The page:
Like The Notebook, but with an elephant, the unexpectedly good film version of Water for Elephants elevates pure corn to a completely satisfying realm of romantic melodrama. This adaptation of the Sara Gruen bestseller, set in a storybook edition of Depression-era 1931, stars Robert Pattinson of the Twilight franchise as Jacob, the earnest son of Polish immigrants. A tragic off-screen accident renders him an orphan not long into the picture. Broke and distraught, the Cornell student hops a freight train one evening that turns out to carry a most unusual form of freight.
It’s a circus train, and with his animal skills, along with his animal magnetism, our hero finds a place for himself in the cash-strapped Benzini Bros. company. Much of Water for Elephants unfolds in one train car or another, or in the open fields nearby, where the big top rises and falls and the striptease artistes do their thing not far from the aerialists, before it’s on to the next town. The Benzini crew’s mercurial, sadistic ringleader, played by Christoph Waltz of Inglourious Basterds, is married to star attraction Marlena, played by Reese Witherspoon, whose horse act is soon replaced by an elephant act. Her co-star is the pachyderm who wins Jacob’s heart while enduring the cruelties inflicted by Waltz’s August (not easy to watch, even if you know the American Humane Association was all over this one). The elephant also wraps up the plot, which canvasses everything from a tastefully smoldering romance between Jacob and Marlena to a climactic stampede.
The ringer here is screenwriter Richard LaGravenese, who helped make a very good film out of the world’s worst romance novel (The Bridges of Madison County). With Water for Elephants he has compressed the events very shrewdly without turning them into a manic Perils of Marlena serial. The female protagonist remains somewhat passive, as she was on the page, which can be frustrating. Waltz’s archetypal villain cannot help but steal focus when he’s on-screen, partly because of the abuse of which the character is capable, partly because Waltz is just so damned interesting to watch.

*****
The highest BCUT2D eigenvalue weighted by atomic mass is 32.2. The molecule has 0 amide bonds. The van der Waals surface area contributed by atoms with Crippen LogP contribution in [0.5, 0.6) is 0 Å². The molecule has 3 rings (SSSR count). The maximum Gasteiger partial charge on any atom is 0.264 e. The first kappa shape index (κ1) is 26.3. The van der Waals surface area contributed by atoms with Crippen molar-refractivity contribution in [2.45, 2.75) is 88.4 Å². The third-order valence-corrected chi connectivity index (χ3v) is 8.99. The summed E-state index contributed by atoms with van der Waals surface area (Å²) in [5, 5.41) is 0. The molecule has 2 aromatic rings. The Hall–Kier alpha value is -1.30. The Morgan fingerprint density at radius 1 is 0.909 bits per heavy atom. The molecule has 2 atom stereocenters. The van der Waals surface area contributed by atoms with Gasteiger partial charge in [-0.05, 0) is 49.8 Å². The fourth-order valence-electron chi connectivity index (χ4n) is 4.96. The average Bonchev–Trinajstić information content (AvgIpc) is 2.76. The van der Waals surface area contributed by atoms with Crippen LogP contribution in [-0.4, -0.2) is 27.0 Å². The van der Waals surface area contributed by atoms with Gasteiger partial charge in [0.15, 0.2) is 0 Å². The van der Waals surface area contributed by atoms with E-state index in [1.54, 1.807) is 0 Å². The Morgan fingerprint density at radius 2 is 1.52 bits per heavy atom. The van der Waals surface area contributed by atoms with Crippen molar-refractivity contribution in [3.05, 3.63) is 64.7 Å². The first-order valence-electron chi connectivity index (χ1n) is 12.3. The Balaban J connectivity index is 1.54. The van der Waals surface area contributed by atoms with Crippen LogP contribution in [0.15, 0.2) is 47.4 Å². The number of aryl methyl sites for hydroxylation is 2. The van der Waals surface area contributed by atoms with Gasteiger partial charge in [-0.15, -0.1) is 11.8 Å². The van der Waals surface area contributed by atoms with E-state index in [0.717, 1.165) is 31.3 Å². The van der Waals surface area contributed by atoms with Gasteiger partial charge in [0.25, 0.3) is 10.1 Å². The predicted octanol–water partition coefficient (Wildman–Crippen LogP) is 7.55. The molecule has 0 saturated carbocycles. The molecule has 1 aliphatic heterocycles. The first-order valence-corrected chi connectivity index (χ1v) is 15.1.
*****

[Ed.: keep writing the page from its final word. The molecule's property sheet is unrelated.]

That’s more than can be said for Pattinson, who is easy to take without having yet made a single surprising or provocative choice as an actor. Yet he, too, is at least in there working his two or three notes hard, and often effectively. The director, Francis Lawrence (I Am Legend), relies mainly on his artistic collaborators, notably production designer Jack Fisk and cinematographer Rodrigo Prieto, to create and sustain the atmosphere. The digital effects never overwhelm things. Moving both the camera and the bodies within the frame, Lawrence is more efficient than inspired at this point in his career, but he does show solid instincts in letting actors interact within the frame. With his fierce emotional zigzags, Waltz keeps Pattinson and Witherspoon (who retains immense audience appeal) on their toes. Hal Holbrook appears in the bookend sequences, where we see old Jacob remembering back to the events of ’31. The scenes recall The Notebook, Madison County and a hundred other bars of soap.
It’s a testament to the general effectiveness of Water for Elephants that you don’t watch it and mentally check-mark these precedents. I went with it. I was happy to go with it. The movie works, and it’s only unexpectedly good because 20th Century Fox waited until the last minute to screen it for review.
—MCT, Tribune Media Service Respond:firstname.lastname@example.org